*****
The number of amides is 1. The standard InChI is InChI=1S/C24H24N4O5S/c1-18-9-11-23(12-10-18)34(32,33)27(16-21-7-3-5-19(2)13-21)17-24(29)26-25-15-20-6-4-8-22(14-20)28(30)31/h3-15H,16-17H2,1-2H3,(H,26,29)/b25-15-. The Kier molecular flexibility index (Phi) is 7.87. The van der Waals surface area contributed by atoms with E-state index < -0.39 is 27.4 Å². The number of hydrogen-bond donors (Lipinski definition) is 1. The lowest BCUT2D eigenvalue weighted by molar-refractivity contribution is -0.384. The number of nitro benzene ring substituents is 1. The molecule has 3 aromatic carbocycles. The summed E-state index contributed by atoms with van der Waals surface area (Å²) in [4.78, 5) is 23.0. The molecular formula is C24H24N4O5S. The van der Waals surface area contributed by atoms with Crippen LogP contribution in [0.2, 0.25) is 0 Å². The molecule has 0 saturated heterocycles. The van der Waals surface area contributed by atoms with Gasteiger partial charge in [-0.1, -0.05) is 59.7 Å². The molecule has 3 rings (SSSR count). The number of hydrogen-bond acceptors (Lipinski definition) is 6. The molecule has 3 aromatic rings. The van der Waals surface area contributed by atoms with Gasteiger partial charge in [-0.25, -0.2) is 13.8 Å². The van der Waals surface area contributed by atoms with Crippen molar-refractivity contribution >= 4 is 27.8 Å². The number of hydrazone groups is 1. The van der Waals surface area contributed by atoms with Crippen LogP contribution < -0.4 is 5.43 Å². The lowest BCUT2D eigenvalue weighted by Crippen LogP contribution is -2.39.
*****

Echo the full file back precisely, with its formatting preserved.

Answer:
The number of amides is 1. The standard InChI is InChI=1S/C24H24N4O5S/c1-18-9-11-23(12-10-18)34(32,33)27(16-21-7-3-5-19(2)13-21)17-24(29)26-25-15-20-6-4-8-22(14-20)28(30)31/h3-15H,16-17H2,1-2H3,(H,26,29)/b25-15-. The Kier molecular flexibility index (Phi) is 7.87. The van der Waals surface area contributed by atoms with E-state index < -0.39 is 27.4 Å². The number of hydrogen-bond donors (Lipinski definition) is 1. The lowest BCUT2D eigenvalue weighted by molar-refractivity contribution is -0.384. The number of nitro benzene ring substituents is 1. The molecule has 3 aromatic carbocycles. The summed E-state index contributed by atoms with van der Waals surface area (Å²) in [4.78, 5) is 23.0. The molecular formula is C24H24N4O5S. The van der Waals surface area contributed by atoms with Crippen LogP contribution in [0.2, 0.25) is 0 Å². The molecule has 0 saturated heterocycles. The van der Waals surface area contributed by atoms with Gasteiger partial charge in [-0.1, -0.05) is 59.7 Å². The molecule has 3 rings (SSSR count). The number of hydrogen-bond acceptors (Lipinski definition) is 6. The molecule has 3 aromatic rings. The van der Waals surface area contributed by atoms with Gasteiger partial charge in [-0.25, -0.2) is 13.8 Å². The van der Waals surface area contributed by atoms with Crippen molar-refractivity contribution >= 4 is 27.8 Å². The number of hydrazone groups is 1. The van der Waals surface area contributed by atoms with Crippen LogP contribution < -0.4 is 5.43 Å². The lowest BCUT2D eigenvalue weighted by Crippen LogP contribution is -2.39.